Authored by BofAML’s Hans Mikkelsen,
Fear the bear flattening
What if this was the year where the Treasury curve bear flattened completely as happened in 1994? While this is not what we are looking for, we have highlighted this outcome as the biggest and most relevant risk to credit this year, and with a probability that we believe appears uncomfortably high. While the total return performance of the high grade market in a Treasury complete flattening scenario would be extremely adverse (losses of at least 10%), the pension “reverse rotation” story that we subscribe to serves to significantly limit losses for excess return investors to just 80bps, as the long end of the spread curve outperforms.
Still, as the majority of high grade investors nowadays have total return – as opposed to excess return – objectives (Figure 8), a complete bear flattening of the Treasury curve would be quite devastating.
To show the potential impact on credit returns we run three scenarios as described in Figure 11.
First our “Baseline” scenario is simply the most likely outcome this year for reference – i.e. higher interest rates and tighter credit spreads, without the big flattening move. As shown in Figure 9 we expect total returns of -105bps under this baseline scenario between now and year-end and, as highlighted in Figure 10, excess returns of +198bps. Furthermore total returns should be positive in the front end, while excess returns are especially attractive toward the back end.
In the “Treasury flattening” scenario (see Figure 11 for the details) we show the impact of a complete bear flattening Treasury curve to 5% yields at all maturities, while credit spreads tighten as in the baseline scenario. Clearly the impact on total returns (Figure 9) is devastating, as our index stands to lose 10%, led by the long end (-14%) – but even the front end 3-5-year maturity bucket stands to lose 9%.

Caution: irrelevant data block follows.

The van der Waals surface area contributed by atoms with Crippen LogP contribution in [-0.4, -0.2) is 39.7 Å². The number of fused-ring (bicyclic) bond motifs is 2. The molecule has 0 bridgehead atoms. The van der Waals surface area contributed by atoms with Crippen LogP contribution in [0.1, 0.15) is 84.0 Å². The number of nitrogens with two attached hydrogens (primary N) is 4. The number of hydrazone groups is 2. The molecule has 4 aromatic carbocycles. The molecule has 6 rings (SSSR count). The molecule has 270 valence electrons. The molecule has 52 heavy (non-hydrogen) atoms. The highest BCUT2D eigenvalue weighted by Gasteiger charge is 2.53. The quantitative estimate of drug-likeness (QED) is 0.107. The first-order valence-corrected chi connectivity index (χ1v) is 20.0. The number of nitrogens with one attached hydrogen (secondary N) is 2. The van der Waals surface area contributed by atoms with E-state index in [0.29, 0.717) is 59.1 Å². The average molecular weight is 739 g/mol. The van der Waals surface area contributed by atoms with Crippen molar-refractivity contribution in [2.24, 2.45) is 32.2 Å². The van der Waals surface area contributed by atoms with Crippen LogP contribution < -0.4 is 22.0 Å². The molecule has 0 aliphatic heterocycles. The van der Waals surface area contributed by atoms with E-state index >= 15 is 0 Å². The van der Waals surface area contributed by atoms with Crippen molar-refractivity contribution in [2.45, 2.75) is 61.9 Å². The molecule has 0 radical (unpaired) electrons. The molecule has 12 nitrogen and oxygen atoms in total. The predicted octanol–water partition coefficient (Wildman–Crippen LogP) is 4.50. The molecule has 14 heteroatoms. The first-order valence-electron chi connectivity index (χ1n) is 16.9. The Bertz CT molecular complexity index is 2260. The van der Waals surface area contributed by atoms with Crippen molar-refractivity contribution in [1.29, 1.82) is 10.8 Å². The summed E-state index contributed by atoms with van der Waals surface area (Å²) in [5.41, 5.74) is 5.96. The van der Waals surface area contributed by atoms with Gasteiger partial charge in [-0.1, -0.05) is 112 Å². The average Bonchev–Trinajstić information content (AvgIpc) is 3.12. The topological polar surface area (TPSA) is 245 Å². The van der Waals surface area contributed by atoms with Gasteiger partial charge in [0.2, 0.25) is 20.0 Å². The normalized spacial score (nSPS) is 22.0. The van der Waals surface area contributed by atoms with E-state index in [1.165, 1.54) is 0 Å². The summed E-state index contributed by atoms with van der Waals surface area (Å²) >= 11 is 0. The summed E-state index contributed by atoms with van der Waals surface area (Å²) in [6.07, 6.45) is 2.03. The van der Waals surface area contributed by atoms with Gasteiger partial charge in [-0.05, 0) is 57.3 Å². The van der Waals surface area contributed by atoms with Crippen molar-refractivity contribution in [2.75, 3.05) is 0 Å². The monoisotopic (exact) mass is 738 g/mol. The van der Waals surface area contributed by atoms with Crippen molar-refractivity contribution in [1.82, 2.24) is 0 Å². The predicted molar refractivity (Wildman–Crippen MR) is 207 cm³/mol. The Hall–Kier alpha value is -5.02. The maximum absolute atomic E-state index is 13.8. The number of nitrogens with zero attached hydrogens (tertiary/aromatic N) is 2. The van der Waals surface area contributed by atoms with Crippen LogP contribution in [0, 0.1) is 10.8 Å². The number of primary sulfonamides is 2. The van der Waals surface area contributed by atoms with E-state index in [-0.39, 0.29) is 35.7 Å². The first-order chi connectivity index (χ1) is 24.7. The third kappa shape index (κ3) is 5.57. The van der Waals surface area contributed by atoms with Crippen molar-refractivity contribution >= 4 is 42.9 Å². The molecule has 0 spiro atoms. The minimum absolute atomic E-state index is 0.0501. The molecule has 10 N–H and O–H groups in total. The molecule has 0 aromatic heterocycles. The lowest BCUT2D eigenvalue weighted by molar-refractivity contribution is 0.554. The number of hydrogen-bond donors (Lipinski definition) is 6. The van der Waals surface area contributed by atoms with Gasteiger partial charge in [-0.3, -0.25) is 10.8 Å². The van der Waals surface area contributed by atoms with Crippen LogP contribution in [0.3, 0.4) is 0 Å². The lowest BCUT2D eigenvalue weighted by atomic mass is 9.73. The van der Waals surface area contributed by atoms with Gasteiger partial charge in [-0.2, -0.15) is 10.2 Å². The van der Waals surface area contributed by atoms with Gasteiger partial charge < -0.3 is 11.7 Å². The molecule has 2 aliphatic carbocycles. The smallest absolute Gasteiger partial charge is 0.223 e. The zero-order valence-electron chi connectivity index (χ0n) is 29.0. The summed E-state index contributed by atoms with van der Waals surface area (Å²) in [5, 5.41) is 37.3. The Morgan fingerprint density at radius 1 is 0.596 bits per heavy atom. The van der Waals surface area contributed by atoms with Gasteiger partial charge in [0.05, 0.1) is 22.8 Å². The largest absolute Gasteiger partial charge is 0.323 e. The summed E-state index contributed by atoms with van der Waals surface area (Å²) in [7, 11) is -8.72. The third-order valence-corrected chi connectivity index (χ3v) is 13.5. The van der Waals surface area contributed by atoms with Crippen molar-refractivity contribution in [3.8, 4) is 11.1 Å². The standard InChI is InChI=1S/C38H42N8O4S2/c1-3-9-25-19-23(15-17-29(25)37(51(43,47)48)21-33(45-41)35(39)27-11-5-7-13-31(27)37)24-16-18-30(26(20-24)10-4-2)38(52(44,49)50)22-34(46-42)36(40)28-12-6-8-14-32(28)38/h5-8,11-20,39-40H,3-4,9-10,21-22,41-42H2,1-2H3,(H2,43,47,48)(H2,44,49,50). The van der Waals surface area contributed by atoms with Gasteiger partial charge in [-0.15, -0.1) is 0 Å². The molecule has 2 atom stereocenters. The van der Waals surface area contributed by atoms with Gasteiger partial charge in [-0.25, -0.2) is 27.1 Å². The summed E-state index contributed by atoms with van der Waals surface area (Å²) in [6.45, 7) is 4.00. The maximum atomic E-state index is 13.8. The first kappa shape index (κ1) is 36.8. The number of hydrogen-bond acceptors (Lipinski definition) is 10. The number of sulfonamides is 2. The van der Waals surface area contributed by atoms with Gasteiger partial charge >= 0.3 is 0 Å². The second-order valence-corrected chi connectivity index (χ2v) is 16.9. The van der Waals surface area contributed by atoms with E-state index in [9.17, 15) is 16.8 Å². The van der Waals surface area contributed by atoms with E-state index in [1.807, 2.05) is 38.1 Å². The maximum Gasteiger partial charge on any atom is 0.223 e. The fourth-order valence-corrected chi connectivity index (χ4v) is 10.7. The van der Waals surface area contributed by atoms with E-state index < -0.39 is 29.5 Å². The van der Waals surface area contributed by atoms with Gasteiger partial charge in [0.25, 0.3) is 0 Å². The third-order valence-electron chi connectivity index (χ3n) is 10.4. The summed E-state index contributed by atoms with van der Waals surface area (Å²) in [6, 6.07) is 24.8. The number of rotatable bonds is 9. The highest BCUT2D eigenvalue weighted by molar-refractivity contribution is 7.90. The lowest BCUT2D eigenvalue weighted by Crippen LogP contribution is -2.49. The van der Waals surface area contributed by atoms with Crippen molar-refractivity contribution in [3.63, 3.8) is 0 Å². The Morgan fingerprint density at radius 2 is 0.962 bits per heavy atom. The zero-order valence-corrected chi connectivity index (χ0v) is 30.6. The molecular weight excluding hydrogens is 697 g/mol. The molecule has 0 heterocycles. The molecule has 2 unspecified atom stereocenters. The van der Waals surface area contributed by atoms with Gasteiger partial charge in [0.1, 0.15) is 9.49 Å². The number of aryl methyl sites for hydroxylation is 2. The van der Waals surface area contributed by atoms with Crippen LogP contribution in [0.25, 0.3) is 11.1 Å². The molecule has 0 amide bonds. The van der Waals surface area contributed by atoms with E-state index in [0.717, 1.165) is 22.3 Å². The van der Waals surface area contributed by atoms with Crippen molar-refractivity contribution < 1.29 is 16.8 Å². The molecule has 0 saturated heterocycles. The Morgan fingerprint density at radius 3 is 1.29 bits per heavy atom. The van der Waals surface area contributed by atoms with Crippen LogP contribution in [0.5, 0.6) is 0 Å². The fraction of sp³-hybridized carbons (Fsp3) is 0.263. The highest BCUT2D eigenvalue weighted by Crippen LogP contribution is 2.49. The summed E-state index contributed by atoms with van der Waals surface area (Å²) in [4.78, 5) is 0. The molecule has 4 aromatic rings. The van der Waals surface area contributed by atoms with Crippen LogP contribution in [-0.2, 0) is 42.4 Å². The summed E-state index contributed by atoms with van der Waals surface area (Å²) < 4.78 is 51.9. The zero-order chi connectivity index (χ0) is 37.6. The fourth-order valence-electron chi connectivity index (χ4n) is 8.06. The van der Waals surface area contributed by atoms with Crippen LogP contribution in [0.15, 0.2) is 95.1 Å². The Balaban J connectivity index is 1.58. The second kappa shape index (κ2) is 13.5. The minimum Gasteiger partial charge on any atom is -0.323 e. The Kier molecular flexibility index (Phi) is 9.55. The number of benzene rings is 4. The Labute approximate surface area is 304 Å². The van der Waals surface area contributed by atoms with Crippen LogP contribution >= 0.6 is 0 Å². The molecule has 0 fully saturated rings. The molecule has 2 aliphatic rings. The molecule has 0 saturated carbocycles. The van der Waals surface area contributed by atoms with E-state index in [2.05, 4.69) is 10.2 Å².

Finally we show a more realistic “Flattening, widening” scenario where the bear flattening of the Treasury curve leads to a rotation out of credit and much wider credit spreads (Figure 11). Obviously this scenario compounds the total return losses in Figure 9. However, we assume that the 50bps spread widening from current levels is led by the front end and 10-year sectors, as the pension/insurance bid for long paper keeps the back end in check. Thus excess returns under this scenario in Figure 10 range from -210bps in the 7-10-year sector to just -3bps and -8bps in the 1-3-year and 15+-year maturity buckets, respectively.
The bottom line is a more dramatic bear flattening in the Treasury curve has very significant implications for credit spreads and pension fund returns (and allocations) all of which are negative for stocks – no matter what your friendly local asset-getherer tries to tell you about Forward P/Es or higher rates mean strong economy… you can’t fund buybacks or dvivdends at anything but shareholder-wealth-destroying levels once rates and spreads start to rise… and if spreads are rising then SMEs are not going to be getting the credit that everyone assumes will fuel the next leg of Capex (or whatever dream there is)…